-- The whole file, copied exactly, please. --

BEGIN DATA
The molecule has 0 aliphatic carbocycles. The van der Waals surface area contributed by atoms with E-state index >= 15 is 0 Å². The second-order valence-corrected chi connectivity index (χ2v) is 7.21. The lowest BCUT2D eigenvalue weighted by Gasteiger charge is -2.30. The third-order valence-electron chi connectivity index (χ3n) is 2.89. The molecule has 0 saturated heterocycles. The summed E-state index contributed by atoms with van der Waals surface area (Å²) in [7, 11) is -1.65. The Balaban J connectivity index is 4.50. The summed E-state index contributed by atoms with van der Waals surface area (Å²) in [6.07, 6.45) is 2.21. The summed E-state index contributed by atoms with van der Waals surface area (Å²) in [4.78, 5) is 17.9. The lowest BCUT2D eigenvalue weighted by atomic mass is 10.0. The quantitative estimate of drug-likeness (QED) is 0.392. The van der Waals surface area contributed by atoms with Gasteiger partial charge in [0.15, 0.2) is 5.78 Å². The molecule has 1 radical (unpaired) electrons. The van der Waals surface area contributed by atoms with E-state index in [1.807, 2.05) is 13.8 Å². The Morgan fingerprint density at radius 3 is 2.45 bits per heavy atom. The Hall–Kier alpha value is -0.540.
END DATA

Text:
The molecule has 0 aliphatic carbocycles. The van der Waals surface area contributed by atoms with E-state index >= 15 is 0 Å². The second-order valence-corrected chi connectivity index (χ2v) is 7.21. The lowest BCUT2D eigenvalue weighted by Gasteiger charge is -2.30. The third-order valence-electron chi connectivity index (χ3n) is 2.89. The molecule has 0 saturated heterocycles. The summed E-state index contributed by atoms with van der Waals surface area (Å²) in [7, 11) is -1.65. The Balaban J connectivity index is 4.50. The summed E-state index contributed by atoms with van der Waals surface area (Å²) in [6.07, 6.45) is 2.21. The summed E-state index contributed by atoms with van der Waals surface area (Å²) in [4.78, 5) is 17.9. The lowest BCUT2D eigenvalue weighted by atomic mass is 10.0. The quantitative estimate of drug-likeness (QED) is 0.392. The van der Waals surface area contributed by atoms with Gasteiger partial charge in [0.15, 0.2) is 5.78 Å². The molecule has 1 radical (unpaired) electrons. The van der Waals surface area contributed by atoms with E-state index in [1.807, 2.05) is 13.8 Å². The Morgan fingerprint density at radius 3 is 2.45 bits per heavy atom. The Hall–Kier alpha value is -0.540.